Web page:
In an entry entitled "Wishing I Was Simon, Knowing That I'm Paula," Timothy Burke does an excellent job of describing the difficulties I'm facing this weekend as I grade student web sites.
RIT doesn't attract writers with the skill of those at Swarthmore, but it does attract talented web developers. So grading midterm web sites brings up for me the same kinds of dilemmas and questions that Burke raises. He compares the blunt, unsparing honesty of Simon Cowell to the gentler, apologetic approach of Paula Abdul, and concludes:
I watch Simon Cowell and I sometimes wonder if maybe that�s a mistake, wonder if it's a bad idea to be a Paula. A very select few of the people that Simon dished up abuse towards didn�t seem unspeakably bad, and even he observed that a few of them might have careers as singers in bars or local theater or Broadway or weddings. Isn�t that another kind of kindness, to tell people that they�re dreaming the wrong dream? Certainly it wouldn�t be kind or right if you knew one of the truly wretched to tell them they�re great singers or marvelous performers no matter how much you loved them or enjoyed their company. Anybody who has to grade the work of students is running errands for meritocracy, in the end, and it ill-serves us to self-delude too much with gentle words about the dignity and self-worth of all people in all things that they set their minds and hearts to accomplish. But maybe Paula's the best of both worlds: the meritocracy guarded, while the pain dulled with soothing words.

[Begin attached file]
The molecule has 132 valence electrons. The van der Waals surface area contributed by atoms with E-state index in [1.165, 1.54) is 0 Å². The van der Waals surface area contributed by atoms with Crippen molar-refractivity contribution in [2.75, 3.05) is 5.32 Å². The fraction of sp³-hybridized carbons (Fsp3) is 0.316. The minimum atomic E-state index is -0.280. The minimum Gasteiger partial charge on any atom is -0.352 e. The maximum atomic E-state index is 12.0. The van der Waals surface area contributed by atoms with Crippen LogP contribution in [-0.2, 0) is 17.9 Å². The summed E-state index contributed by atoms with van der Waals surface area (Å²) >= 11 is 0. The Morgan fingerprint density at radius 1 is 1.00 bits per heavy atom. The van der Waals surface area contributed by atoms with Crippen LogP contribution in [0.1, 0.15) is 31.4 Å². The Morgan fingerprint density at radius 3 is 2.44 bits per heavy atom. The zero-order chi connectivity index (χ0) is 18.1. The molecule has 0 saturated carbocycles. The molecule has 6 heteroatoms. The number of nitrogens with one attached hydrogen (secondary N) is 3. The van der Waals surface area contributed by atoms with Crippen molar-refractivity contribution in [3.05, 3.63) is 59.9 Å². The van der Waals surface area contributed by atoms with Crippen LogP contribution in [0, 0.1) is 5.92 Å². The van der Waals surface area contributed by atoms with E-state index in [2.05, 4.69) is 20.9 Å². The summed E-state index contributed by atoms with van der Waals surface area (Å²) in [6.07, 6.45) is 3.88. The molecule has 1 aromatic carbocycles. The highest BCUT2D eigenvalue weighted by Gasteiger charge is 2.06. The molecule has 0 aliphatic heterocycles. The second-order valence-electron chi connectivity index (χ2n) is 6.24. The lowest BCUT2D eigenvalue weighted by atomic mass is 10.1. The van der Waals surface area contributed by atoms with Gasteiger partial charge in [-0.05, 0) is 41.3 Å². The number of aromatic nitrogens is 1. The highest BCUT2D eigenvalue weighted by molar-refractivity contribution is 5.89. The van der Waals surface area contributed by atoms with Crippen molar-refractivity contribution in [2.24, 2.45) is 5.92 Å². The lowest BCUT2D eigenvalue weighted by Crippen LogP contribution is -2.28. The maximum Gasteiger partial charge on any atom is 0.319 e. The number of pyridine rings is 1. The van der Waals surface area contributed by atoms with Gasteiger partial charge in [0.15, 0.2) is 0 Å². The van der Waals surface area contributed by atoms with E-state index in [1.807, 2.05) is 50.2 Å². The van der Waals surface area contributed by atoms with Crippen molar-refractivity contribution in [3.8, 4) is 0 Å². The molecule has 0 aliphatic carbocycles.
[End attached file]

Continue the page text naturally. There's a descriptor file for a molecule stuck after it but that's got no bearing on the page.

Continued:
The whole thing is worth reading. As is most of what Burke writes. I wish he'd ping weblogs.com or blo.gs or blogrolling.com, or create a hand-rolled RSS feed, or something that will tell me when he updates. As it is, I try to remember to stop by there once a month or so to see what he's got up for me to read.